Knee-on-the-mat penetration step?

I have been training wrestling in Corea for a good year now. When I learned the "penetration step" (drop step), I learned to put my knee on the mat. However, here in Corea, putting the knee on the mat is a HUGE no-no.

Everyone tells me that putting the knee to the mat is WAY too slow. However, this is the way I learned it and it works for me, so I want to just ignore these folks. However, I teach basic wrestling to people who want to do MMA as a hobby, and my teaching methods get called into question.

Personally, I can see the merit in not going all the way down to the knee when performing a penetration step. However, I think that learning a drop step by placing the knee on the mat has several distinct advantages:

  1. It teaches a wrestler to LOWER THEIR LEVEL. Beginners too often try to charge in without lowering their level and they get punished for it.

  2. It is an "exaggerated movement" which helps beginners learn how to coordinate their bodies and HOW TO SHIFT THEIR BODY WEIGHT during a drop step.

  3. It allows learners to easily branch off into other moves such as the low-outside single and John Smith single, both of which require the knee to touch the mat.

  4. When an opponent sprawls, wrestlers often end up on their knees. Performing the dropstep with the knee on the mat helps wrestlers get comfortable DRIVING THROUGH the opponent while on the knees.

  5. Putting the knee on the mat gives you a lot more "distance" with your penetration. A relatively shallow step gains a lot of distance when the leg rotates forward and the knee hits the mat.

  6. Putting the knee on the mat gets you low -beneath your opponents center of gravity, making a lift that much more easier.

  7. Going to a knee helps beginners to learn how to KEEP GOING FORWARD with their leg attacks. I have seen too many beginners step in, grab the legs, stop all forward momentum and then try to lift their opponent. The drop step helps beginners learn how to MOVE FORWARD while lifting.

Lastly, the people who have told me not to teach the penetration step with the knee to the ground have failed to provide me with an alternative. Personally, I don't know how to teach a penetration step without touching the knee to the mat, let alone teach it to others.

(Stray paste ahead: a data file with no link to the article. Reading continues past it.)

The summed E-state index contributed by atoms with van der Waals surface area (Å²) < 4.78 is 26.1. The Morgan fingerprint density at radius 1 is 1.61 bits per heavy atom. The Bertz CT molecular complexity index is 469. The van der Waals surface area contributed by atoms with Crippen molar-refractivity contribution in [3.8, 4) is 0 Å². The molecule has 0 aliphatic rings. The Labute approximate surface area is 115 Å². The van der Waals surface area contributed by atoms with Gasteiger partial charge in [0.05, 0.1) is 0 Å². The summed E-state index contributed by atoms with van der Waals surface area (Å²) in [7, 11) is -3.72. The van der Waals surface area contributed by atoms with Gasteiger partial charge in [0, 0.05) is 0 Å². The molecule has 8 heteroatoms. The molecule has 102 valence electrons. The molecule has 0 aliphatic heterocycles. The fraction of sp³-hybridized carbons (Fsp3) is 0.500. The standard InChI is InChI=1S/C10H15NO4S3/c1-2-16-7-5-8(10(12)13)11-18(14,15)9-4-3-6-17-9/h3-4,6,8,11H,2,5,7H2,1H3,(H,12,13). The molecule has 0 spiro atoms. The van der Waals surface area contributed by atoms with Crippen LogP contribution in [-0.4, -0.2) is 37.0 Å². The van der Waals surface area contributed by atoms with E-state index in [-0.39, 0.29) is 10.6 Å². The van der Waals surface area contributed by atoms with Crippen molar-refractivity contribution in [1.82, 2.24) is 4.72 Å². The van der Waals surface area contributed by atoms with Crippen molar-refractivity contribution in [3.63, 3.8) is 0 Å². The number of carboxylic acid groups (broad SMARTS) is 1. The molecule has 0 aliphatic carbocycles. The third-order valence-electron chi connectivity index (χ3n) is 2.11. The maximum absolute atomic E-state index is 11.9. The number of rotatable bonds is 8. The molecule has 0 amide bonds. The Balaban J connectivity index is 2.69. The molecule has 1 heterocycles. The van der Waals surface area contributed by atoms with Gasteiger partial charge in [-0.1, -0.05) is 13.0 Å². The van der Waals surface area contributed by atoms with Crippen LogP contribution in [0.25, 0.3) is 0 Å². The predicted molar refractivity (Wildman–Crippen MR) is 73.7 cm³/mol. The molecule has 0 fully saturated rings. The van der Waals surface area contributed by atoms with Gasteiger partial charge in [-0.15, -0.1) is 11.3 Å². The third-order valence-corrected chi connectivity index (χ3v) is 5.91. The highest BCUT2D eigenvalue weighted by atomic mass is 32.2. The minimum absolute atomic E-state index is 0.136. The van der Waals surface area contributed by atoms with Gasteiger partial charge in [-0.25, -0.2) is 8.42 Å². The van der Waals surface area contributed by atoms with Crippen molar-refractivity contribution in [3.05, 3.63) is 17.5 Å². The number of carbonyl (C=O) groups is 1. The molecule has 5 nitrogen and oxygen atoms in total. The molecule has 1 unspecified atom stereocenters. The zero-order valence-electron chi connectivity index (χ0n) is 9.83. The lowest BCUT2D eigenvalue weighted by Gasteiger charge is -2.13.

I am curious to hear other people's thoughts on the issue. Knee on the mat? Yay or nay?



This is a topic that seems to come up often here. There is some good info here and here.

Thanks for directing me Aus. Since I am not a blue-namer, I am unable to search for past threads.


Those pretty much cover it....if you ever need me to search for some threads, let me know, man.

I think what that Clinchandhit was refurring to in regards to Kevin Jackson's "stutter step" was a back step first. He emphasizes the backstep on all his shots.To me, this just seems to add one more conspicuous portion to the equation in the double leg, and in my opinion, could be a telegraph for the opponent. Like Chip was saying, guys like Kevin can get away with certain things that us mere mortals cannot succeed with. Now regarding the knee dip, Kevin Jackson does not touch the knee down on his double leg. In Ultimate Takedowns the double leg is not covered very well. Two versions of the takedown should have been shown, one without the dip, (by Kevin), and one with the dip (by Mike Vanarsdale). I wish wrestling wasn't so dammmed technical! Why can't we just learn the techniques, and forget about them. I personally like the dip, and find it a necessity, I'm a little taller and if I don't dip, I just end up bending too much from the waist, and the shot is a useless. Maybe it's a body type thing, shorter stalkier guys don't dip, taller guys do. Who knows?